Even if a channel owner can moderate/delete undesirable comments (and I get the impression that’s not possible — it’s supposed to be self-regulating? Too many thumbs-down and a comment gets buried?), clearly many channel owners would not welcome the timesink the extra task of moderation represents. If a channel owner could choose to charge a fee to join the channel’s community, the quality of comments might improve AND, for heavily-trafficked channels, the fee might cover the wages of a paid staffer/moderator.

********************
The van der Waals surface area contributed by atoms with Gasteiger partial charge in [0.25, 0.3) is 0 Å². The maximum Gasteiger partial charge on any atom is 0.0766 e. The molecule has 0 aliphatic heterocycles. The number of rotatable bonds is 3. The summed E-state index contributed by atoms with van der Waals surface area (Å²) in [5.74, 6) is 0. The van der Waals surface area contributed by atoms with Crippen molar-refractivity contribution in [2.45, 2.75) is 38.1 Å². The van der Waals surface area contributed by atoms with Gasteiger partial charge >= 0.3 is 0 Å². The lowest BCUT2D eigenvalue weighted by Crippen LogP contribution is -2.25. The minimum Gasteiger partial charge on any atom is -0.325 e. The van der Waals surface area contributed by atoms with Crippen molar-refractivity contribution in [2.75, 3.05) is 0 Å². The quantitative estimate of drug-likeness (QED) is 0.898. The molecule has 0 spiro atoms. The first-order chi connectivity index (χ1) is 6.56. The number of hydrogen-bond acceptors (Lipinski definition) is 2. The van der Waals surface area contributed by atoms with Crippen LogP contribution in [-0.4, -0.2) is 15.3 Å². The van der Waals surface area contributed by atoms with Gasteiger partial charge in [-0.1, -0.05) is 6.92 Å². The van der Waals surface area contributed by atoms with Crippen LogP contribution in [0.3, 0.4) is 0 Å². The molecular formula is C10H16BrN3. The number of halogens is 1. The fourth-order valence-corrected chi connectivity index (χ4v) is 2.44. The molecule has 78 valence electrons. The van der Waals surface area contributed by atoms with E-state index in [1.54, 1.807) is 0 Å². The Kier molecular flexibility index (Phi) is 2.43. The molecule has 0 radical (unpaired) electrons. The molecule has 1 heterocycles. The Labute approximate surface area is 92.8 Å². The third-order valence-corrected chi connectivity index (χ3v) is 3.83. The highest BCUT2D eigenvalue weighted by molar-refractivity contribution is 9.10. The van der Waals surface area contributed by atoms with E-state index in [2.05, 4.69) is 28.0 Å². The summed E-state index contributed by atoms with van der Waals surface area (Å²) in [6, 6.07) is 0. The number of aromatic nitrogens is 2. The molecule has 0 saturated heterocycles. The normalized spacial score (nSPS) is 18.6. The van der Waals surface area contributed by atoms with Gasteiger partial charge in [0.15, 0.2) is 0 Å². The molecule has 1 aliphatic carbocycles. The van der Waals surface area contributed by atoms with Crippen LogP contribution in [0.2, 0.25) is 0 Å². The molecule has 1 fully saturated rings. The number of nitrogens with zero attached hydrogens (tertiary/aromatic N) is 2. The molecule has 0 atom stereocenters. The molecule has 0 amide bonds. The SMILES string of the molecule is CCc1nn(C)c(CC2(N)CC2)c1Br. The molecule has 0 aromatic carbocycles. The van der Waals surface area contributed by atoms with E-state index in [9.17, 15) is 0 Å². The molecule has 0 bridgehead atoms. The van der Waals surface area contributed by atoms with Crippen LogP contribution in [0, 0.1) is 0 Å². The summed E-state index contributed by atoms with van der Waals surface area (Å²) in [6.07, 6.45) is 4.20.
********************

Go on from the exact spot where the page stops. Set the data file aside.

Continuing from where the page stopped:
Seems to me that google (and many other sites) are attempting to forcibly redefine “community”. The framework they’re setup so far, that surely doesn’t fit my definition of what makes a community… or more accurately, an attractive community meetingplace”. The participants will self-define “what IS our community — our shared interests, ideals, mores, etiquette, memes, etc. The happy-dippy (mommy, where did the word hippie come from?) framework which youtube is providing, that can’t reasonably be expected to “foster the growth of healthy communities” — any dog can drop in, lift his leg and pee on their wall; the participants are essentially powerless to gate their community, to insist upon adherence to etiquette, to enforce community standards. Google expects that people would choose to populate such a neighborhood?